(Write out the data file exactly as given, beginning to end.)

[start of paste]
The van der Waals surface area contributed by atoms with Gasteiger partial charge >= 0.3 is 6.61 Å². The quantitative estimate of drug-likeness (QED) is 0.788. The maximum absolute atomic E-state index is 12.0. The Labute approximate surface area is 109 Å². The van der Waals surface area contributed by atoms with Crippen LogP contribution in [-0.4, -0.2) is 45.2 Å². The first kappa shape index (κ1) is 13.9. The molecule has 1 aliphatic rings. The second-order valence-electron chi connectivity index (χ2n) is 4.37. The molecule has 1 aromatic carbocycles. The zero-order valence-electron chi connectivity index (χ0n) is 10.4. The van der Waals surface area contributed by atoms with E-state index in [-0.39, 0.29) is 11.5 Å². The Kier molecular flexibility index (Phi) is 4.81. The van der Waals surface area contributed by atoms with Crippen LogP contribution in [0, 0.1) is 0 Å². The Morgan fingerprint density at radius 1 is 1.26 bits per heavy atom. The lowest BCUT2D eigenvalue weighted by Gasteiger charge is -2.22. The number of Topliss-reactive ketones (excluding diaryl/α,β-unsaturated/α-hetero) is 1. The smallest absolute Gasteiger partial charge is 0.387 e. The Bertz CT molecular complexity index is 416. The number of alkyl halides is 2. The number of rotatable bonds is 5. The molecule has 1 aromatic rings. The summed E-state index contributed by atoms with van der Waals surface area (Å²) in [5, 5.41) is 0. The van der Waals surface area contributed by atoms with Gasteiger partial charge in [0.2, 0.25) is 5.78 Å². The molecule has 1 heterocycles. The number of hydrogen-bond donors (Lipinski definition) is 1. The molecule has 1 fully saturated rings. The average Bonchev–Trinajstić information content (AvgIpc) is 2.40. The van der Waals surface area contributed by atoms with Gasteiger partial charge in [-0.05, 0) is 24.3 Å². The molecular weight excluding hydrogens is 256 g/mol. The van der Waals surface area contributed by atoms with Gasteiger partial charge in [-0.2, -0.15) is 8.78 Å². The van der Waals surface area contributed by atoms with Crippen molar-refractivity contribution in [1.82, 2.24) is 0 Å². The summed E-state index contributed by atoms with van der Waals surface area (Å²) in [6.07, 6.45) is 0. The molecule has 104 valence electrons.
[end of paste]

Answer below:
The van der Waals surface area contributed by atoms with Gasteiger partial charge >= 0.3 is 6.61 Å². The quantitative estimate of drug-likeness (QED) is 0.788. The maximum absolute atomic E-state index is 12.0. The Labute approximate surface area is 109 Å². The van der Waals surface area contributed by atoms with Crippen LogP contribution in [-0.4, -0.2) is 45.2 Å². The first kappa shape index (κ1) is 13.9. The molecule has 1 aliphatic rings. The second-order valence-electron chi connectivity index (χ2n) is 4.37. The molecule has 1 aromatic carbocycles. The zero-order valence-electron chi connectivity index (χ0n) is 10.4. The van der Waals surface area contributed by atoms with E-state index in [-0.39, 0.29) is 11.5 Å². The Kier molecular flexibility index (Phi) is 4.81. The van der Waals surface area contributed by atoms with Crippen LogP contribution in [0, 0.1) is 0 Å². The Morgan fingerprint density at radius 1 is 1.26 bits per heavy atom. The lowest BCUT2D eigenvalue weighted by Gasteiger charge is -2.22. The number of Topliss-reactive ketones (excluding diaryl/α,β-unsaturated/α-hetero) is 1. The smallest absolute Gasteiger partial charge is 0.387 e. The Bertz CT molecular complexity index is 416. The number of alkyl halides is 2. The number of rotatable bonds is 5. The molecule has 1 aromatic rings. The summed E-state index contributed by atoms with van der Waals surface area (Å²) in [5, 5.41) is 0. The van der Waals surface area contributed by atoms with Gasteiger partial charge in [0.2, 0.25) is 5.78 Å². The molecule has 1 heterocycles. The number of hydrogen-bond donors (Lipinski definition) is 1. The molecule has 1 fully saturated rings. The average Bonchev–Trinajstić information content (AvgIpc) is 2.40. The van der Waals surface area contributed by atoms with Gasteiger partial charge in [-0.05, 0) is 24.3 Å². The molecular weight excluding hydrogens is 256 g/mol. The van der Waals surface area contributed by atoms with Gasteiger partial charge in [-0.2, -0.15) is 8.78 Å². The van der Waals surface area contributed by atoms with Crippen molar-refractivity contribution in [1.82, 2.24) is 0 Å². The summed E-state index contributed by atoms with van der Waals surface area (Å²) in [6.07, 6.45) is 0. The molecule has 104 valence electrons.